Surgeons’ Hall Museums, part of the Royal College of Surgeons Edinburgh, has undergone an extensive modernisation over the past 18 months.
The capital attraction, which documents the history of surgical developments, will now have on display artefacts and specimens that have never been seen for close to two centuries.
Officials at the museums say the revamp - the first time the building has been radically altered since 1908 - will allow the public to learn more about anatomy, while also inspiring the next generation of surgeons.
As part of the multi-million pound redevelopment, the number of items on show has doubled, with some high-profile new additions. They include a reproduction of a 17th-century dissection theatre where visitors will be able to use digital technology to experience a dissection of a human body just as students did 300 years ago.
Another exhibit is a full-scale Vitruvian man made from medical prosthetics. Visitors will also be able to try their hand at a variety of surgical techniques and learn more about surgical specialities and operations. These new displays will be housed alongside some of the museums’ best-known artefacts, such as a pocket book made from the skin of the infamous murderer William Burke, and exhibits relating to Dr Joseph Bell, Sir Arthur Conan Doyle’s teacher and the main inspiration for Sherlock Holmes.
Ian Ritchie, president of the Royal College of Surgeons of Edinburgh, said: “Surgeons’ Hall Museums and its collections are a very important part of the heritage of the college and an equally important part of its future.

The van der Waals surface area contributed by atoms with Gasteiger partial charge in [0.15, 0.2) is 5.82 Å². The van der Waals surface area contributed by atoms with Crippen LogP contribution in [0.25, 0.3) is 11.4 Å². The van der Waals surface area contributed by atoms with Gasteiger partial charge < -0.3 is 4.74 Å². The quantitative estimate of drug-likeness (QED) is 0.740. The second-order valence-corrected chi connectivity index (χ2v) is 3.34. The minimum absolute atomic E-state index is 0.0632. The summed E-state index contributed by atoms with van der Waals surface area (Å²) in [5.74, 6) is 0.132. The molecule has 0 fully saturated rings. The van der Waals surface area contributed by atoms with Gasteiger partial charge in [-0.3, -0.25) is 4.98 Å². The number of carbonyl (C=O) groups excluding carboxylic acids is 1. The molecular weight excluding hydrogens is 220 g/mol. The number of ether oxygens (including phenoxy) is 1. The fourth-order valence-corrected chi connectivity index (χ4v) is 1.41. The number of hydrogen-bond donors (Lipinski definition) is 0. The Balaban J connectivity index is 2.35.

“Through the museums, the college can reach visitors from across the globe and inspire the next generation of surgeons.”
Originally developed as a single teaching museum for students of medicine, the museums’ pathology collection has been open to the public since 1832, making the Wohl Pathology museum which houses it Scotland’s oldest museum. That museum is now part of a group of collections, including The History of Surgery museum and The Dental Collection, which chart the transition of medicine from perceived witchcraft through to a recognised science.
Chris Henry, director of heritage at the Royal College of Surgeons Edinburgh, added: “The collections are quite unique in their content and also in that they are displayed in a building originally constructed to house them nearly 200 years ago.
“This was a major challenge of the redevelopment project, to enhance the public space within the museums and to ensure accessibility, whilst maintaining the integrity of the William Playfair-designed building which forms the Wohl museum.”
The collection opens its doors to the public today and will be officially unveiled on Monday by the Duke of Edinburgh.